Hyperloop One, the LA-based startup focused on futuristic, super-fast transportation, was supposed to be racing toward the future. But after Brogan BamBrogan, the co-founder and chief technology officer, filed an explosive new lawsuit today, the company appears headed toward implosion.
In the complaint filed in court today, BamBrogan alleges that the company’s top executives engaged in financial misconduct, abuse, and physical threats, marginalizing many of the company’s employees and jeopardizing its future. He accuses CEO Rob Lloyd, co-founder Shervin Pishevar, and Pishevar’s brother Afshin, of using Hyperloop One "to augment their personal brands, enhance their romantic lives, and line their pockets (and those of their family members)." As first reported by BuzzFeed, BamBrogan, who left an engineering job at SpaceX to found Hyperloop One, has also filed a restraining order against against Afshin Pishevar.
But that is just one of the tamer parts of the lawsuit. Here are some of the craziest allegations from BamBrogan and his fellow plaintiffs:
Afshin Pishevar threatened BamBrogan with a "hangman’s noose"
In the lawsuit, BamBrogan says he passed up a trip to Moscow to meet with potential investors "to continue attempting to solve the critical issues facing the company." After a Russian investor raised concerns about BamBrogan’s absence to Shervin Pishevar, Pishevar became "agitated." The lawsuit continues:
Then, just hours after that dinner, at 11:28 p.m. California time, Shervin’s brother and Chief Legal Officer of Hyperloop One, Defendant Afshin Pishevar, strolled through Hyperloop One’s office and placed a hangman’s noose on BamBrogan’s chair. Hyperloop One’s security cameras captured it all.
"The message was clear," the lawsuit states, noting that after the alleged threat, BamBrogan was told to take a leave of absence, while assistant general counsel David Pendergast and VP of finance William Mulholland would be fired.
Shervin Pishevar gave Hyperloop One’s PR person a huge raise, after he started dating her
BamBrogan accuses the Pishevar brothers, as well as Joe Lonsdale, vice chair of the company’s board of directors (and named defendant), of wasting the company’s precious cash through nepotistic hires. One example is an unnamed public relations operative who was allegedly given a giant raise from $15,000 a month to over $40,000 after she started dating Shervin Pishevar. Only after their wedding engagement fell through did Pishevar heed advice to scrap her contract.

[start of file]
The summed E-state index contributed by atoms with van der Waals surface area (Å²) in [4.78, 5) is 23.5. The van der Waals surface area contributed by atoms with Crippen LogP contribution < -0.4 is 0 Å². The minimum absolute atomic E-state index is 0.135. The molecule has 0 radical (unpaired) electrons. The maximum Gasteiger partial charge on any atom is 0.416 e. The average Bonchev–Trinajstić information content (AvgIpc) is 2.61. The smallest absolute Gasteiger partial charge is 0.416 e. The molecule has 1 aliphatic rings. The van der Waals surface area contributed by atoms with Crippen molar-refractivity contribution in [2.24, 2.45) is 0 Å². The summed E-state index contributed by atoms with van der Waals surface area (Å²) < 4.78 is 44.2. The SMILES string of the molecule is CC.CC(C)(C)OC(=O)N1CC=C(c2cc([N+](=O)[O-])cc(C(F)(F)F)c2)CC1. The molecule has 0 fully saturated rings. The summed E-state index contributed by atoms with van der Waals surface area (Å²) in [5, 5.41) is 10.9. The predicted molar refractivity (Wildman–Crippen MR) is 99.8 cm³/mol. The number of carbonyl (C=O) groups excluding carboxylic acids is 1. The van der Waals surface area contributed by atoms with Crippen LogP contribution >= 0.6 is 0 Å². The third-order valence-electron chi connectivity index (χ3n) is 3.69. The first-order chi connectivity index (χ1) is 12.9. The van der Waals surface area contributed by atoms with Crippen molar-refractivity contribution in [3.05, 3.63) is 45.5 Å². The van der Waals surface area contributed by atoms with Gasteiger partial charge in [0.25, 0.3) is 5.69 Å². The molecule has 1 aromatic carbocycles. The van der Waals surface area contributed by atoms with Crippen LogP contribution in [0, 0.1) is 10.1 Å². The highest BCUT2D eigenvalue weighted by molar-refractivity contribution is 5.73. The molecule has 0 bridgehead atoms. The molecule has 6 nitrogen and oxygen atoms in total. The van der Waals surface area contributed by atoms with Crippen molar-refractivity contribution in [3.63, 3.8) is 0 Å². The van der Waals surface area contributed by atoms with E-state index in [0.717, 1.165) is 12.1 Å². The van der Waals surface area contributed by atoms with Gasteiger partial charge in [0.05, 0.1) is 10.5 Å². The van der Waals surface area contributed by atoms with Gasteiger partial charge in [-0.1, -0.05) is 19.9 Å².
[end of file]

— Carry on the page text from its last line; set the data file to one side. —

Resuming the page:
The assistant general counsel was fired in front of his wife and children
After the noose threat against BamBrogan, the plaintiffs said they "feared for their safety." Assistant general counsel David Pendergast brought his wife and children to the office, but the presence of his family didn’t prevent Hyperloop One CEO Rob Lloyd from firing him, the lawsuit states.
Pishevar established a "pay-to-play" culture at Hyperloop One
The lawsuit alleges that Shervin Pishevar "pressured" Hyperloop One investors to funnel their money through his venture capital firm, Sherpa Capital, in order to "gain direct access" to the cash. "Reputable investors" were pushed off in favor of Pishevar’s friends, the plaintiffs says.
"It is reasonable to assume that numerous investors declined to invest in Hyperloop One out of disinterest in paying a quid pro quo to Sherpa Capital."
The second-ranking engineer, who wanted to resign, was instead promoted against his will
Earlier this month, Recode reported that BamBrogan was forced out of the company, and was replaced by former vice president of engineering Josh Giegel. But according to the lawsuit, Giegel was ready to resign along with Pendergast and Mulholland. The day after the noose incident, Lloyd announced to the company that Giegel was joining the board of directors, "a statement belied by the resignation e-mail that Giegel was sending Lloyd literally as he spoke."